On reflection, the connection of succinic acid with minerality seems dangerously convincing. Because it allows us to draw a link backwards from the fermentation chemistry to – yes indeed – the minerals in the soil. Because nitrogen levels in fruit are actually affected by soils. To have low nitrogen levels in your ferment (and end up with plenty of minerally succinic acid) you must first grow your grapes on arid, low-nitrogen soils.
So there you have it, Chablis. Your poor soils may be the cause of minerality, just not in the way you thought.
There are friendlier and more ‘socially’ orientated studies that affirm the existence of minerality – as a human experience, at least. Tasting experiments suggest minerality is a palpable effect and a meaningful term, denoting definite characters to groups of people. With a fairly consistent linguistic and cultural usage, the gustatory effects that trigger it are also consistent in certain wines – like ‘stony’ or ‘steely’ notes in Loire and Kiwi Sauvignon Blanc. In the words of one researcher, the cultural and subjective experience of minerality is a ‘“cognitive” irrefutable reality’.
Indeed one such study opened a whole new angle on minerality. From an impressive blind tasting including public and sixty two wine professionals, it was found that two examples of the Swiss grape Chasselas were overwhelmingly identified as “mineral”. These two wines were found to have the highest levels of a compound called H2S. Rather like the sulfides we have already mentioned, H2S (and HSSH) are ‘polysulfides’ that occur naturally during ferment and likewise produce pungent aromas of flint, matches or fireworks. Confusingly, these polysulfides are also common in soils. H2S can live ‘bound’ up with the iron molecules common in clay soils, to be released and smelt though soil friction or movement (hmmm, rather like petrichor and geosmin). Polysulfides are aromatic compounds that smell like rocks but, unlike rocks, they actually have their own flavour – one which, tantalisingly, is also tasted in wine.
Though present in both soil and wine, it is a big leap – and yet to be proved – that polysulfides start below your feet and end up in your glass. This might just be the ‘Chablis effect’ – in which geology and wine have a similar smell, for unconnected reasons. However the mineral here is identical in both, so the Swiss may claim this as an increment in the inevitable advance of wine science. Still in the end, all we really know is that a bunch of people agreed their Chasselas tasted “mineral”.
Consensus is all very nice, you see, but it can help to institutionalise our mistakes. One happy myth recently brought low was the ‘well-known’ minerality of Spain’s Priorat reds – debunked, of all things, by the science of etymology. The Catalan name for the slate soils, ‘llicorella’, has long been connected to a licorice note in the Grenache-led wines. But it turns out the pronunciation of the word in Catalan is quite unlike ‘licorice’ in English. In fact the Catalans knew the taste of licorice or aniseed, they just had a completely different word for it. So if you detect a licorice note in a Priorat red then it is less about geology and more about, well, certain gains in translation made by decades of wishful wine writing.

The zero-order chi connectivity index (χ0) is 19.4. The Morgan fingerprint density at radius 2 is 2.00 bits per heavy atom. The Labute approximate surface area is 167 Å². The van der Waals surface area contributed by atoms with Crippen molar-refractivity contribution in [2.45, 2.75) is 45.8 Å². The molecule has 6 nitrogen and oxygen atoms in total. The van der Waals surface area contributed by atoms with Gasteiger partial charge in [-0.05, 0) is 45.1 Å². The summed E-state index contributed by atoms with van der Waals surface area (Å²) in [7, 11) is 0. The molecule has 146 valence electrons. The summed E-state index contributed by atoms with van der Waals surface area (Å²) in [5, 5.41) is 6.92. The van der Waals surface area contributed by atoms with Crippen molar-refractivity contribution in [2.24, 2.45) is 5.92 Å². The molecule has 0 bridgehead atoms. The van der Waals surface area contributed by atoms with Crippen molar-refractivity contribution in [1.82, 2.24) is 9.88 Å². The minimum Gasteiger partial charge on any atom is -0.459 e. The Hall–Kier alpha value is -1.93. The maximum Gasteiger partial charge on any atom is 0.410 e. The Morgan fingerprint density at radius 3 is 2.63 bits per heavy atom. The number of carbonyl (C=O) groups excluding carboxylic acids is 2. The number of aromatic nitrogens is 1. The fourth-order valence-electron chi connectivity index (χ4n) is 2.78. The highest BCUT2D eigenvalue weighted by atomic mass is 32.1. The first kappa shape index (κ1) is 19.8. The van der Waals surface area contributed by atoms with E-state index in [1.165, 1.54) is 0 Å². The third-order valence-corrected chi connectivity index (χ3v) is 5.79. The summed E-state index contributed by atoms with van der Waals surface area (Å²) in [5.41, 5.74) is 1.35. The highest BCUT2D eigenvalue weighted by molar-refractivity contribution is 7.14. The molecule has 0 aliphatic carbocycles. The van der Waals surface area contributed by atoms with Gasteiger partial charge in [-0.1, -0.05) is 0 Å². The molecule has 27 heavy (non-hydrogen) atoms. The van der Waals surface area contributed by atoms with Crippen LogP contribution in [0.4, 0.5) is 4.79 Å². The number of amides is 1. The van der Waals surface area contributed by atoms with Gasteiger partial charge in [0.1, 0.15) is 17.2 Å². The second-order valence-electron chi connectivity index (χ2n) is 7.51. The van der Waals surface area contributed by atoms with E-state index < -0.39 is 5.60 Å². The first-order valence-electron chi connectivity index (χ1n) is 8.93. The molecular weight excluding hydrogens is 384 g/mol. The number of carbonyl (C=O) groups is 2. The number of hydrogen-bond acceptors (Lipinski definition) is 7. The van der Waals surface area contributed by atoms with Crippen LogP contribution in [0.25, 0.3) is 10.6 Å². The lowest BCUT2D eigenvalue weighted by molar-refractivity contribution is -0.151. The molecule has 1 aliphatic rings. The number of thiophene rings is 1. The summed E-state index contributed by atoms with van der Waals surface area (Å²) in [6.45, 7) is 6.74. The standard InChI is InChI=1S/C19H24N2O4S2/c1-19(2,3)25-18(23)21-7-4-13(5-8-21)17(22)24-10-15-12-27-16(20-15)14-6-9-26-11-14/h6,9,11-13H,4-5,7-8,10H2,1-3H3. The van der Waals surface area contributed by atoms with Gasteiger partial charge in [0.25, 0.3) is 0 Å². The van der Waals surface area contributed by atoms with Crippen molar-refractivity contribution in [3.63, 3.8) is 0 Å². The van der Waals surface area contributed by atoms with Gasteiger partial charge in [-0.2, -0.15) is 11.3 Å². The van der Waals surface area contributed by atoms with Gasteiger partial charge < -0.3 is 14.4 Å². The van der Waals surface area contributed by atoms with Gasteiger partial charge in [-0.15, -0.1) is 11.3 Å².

Finally, one of the more interesting takes on minerality is that it does not consist in the presence of certain flavours at all, but rather the opposite – an effect of flavour’s absence. Some studies suggest that the lack of strong flavours generally – both sweet and sour, whether from fruit or winemaking – allows tasters to identify the remaining, more neutral flavours and textures as ‘mineral’.
Is minerality, then, a kind of pure essence of wine? Is it simply the fresh, citric, vinous ‘platform’ on which all other fruit, phenolic and oak characters are built? If so, this would explain the perverse elusiveness of the term’s meaning, as well as our abiding thirst for its effects.
Perhaps, in the end, what we call ‘minerality’ is nothing but chance in action. The patchwork of the world’s wine regions, so wonderfully over-coded by wine culture, may in fact be nothing but a random chessboard of likely and unlikely fermentation outcomes. Not every terroir makes a claim to minerality, after all. So when a little place called Chablis finds a whiff of chalkiness in its wine, this may not be a classical standard – a rule of minerality – but rather one of the precious exceptions. Because these arid, dry-farmed soils happen to have lime-smelling soils, yes, but also a fairly consistent chemical balance – with low nitrogen. And therefore high succinic acids in the finished wine.
The vignerons of Chablis long ago noticed, in their goblet, a smell that reminded them of the soil they were digging that day. And thus the folklore began – from an absence of molecular chemistry and an earlier tendency toward simple, literal, magical thinking. C’est tout…?
Grape juice has been fermented almost longer than any other product. Yet, marvelously, the process is still too complex for science to fully understand.
So in the meantime, while the axe is raised over this historic and charming wine ideal, feel free to follow the heroic example of our Caro’s staff. Let’s bite the metal and taste minerality in every second wine. Lets imagine our glass half-full with traces of place, with rocks and flint and stones of alpine-rivers. Let’s get seaside in our Manzanilla and volcano in our Etna Rosso, lime in our Chablis and yes, dammit, licorice in our Priorat.
After all, what is tried is true. And on the question of minerality, centuries of wine discourse has certainly tried.